All international passengers arriving at Scottish airports must enter the hotel quarantine system, whereas the UK Government only requires this of those coming from countries on the “red list” – most of which are in South America and Africa.

A Scottish Government advisor, Professor Devi Sridhar of Edinburgh University, said in a tweet the arrival of the new variant showed the red list approach “doesn’t work”, as the passengers in question arrived in the UK via Paris.

Ms Freeman said she agreed with Prof Sridhar’s assessment, saying: “That’s why the Scottish Government has consistently argued that the red list as the sole means of introducing and providing managed quarantine is inadequate.”

She said international travel continues to be the “main area that we seek to persuade the UK Government to take steps on”.

– What is the Government saying?

Vaccines minister Nadhim Zahawi insisted that the UK’s border controls are “pretty stringent”.

He told BBC Radio 4’s Today programme: “Even countries that had hotel quarantine, like Australia, still have to deal with the variants actually challenging them in the same way they challenge us.”

Scotland’s national clinical director said he was “not panicking, but concerned” about the discovery of a Brazilian coronavirus variant in the UK.

HeraldScotland:

A total of six cases of a mutated form of Covid-19 first detected in Manaus, Brazil, have so far been discovered in the UK: three in England and three in Scotland.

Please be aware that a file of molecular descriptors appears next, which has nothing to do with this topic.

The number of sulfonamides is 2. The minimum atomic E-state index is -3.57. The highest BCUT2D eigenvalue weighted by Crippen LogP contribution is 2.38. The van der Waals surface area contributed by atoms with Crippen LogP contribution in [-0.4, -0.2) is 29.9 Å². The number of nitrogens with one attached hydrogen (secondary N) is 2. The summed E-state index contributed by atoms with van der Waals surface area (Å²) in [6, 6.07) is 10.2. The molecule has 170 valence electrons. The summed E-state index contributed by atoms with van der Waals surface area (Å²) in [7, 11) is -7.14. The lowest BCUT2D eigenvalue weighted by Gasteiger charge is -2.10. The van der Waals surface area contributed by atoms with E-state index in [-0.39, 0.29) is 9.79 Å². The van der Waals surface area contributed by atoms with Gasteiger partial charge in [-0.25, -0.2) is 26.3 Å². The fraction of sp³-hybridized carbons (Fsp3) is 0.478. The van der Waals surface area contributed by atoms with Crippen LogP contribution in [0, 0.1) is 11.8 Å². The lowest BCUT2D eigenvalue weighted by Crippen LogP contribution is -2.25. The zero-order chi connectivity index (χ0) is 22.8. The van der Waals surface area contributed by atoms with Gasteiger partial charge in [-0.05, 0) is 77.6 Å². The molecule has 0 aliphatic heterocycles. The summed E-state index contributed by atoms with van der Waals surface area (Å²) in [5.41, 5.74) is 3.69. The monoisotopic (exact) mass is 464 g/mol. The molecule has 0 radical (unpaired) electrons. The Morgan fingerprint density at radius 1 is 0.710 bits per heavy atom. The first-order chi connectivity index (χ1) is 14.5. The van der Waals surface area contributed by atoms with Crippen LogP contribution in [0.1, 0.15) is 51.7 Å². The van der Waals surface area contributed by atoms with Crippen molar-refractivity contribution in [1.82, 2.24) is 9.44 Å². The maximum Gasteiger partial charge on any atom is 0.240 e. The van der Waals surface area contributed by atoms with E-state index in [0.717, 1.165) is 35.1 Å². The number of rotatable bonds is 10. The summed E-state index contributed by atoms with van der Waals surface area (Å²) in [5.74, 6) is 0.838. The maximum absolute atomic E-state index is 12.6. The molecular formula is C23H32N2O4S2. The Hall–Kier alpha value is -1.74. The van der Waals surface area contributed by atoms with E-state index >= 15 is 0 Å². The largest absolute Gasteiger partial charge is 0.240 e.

Professor Jason Leitch said enhanced contact tracing and testing has been introduced in an attempt to “interrupt chains of transmission” but he was confident there had been no community spreading in Scotland.

“Three travellers from Brazil – via quite a circuitous route – had symptoms, while they were self-isolating, so there’s no suggestion they had symptoms on the plane or were involved in lots of contacts,” Prof Leitch told the BBC’s Good Morning Scotland programme.

He continued: “It’s the first time we [have found] this particular Brazilian strain in Scotland, and that worries us a little bit, but people shouldn’t get too concerned. [There is] no community spread, no evidence it’s gone anywhere else.

“And the reason why we’re worried scientifically is we’re not absolutely certain that this version is amenable to the natural immunity some people already have and the artificial immunity we’re creating with vaccination.”

HeraldScotland:

Jeane Freeman said there is no reason to believe that the Brazilian strain of Covid-19 is in circulation in Scotland but efforts to “identify and break any possible chains of transmission” are ongoing.

Ms Freeman told the Scottish Government’s daily Covid-19 briefing: “If you were on that flight and have not yet been contacted, you will be contacted shortly, so please wait for that.

“I want to stress that there is currently no reason to believe that the P1 variant of the virus is in circulation in Scotland, however, I hope this summary reassures you that we are doing everything we can and everything necessary to check whether this variant of the virus could have been transmitted within Scotland and to identify and break any possible chains of transmission.”

READ MORE: Jason Leitch - 'Concern but no panic' over Brazilian Covid variant

She added: “We know that current vaccines are effective against the strains of the virus which have already been established in the UK.

“However, more work is required to determine that this remains the case for emerging strains of the virus, such as the one we are highlighting today from Brazil.”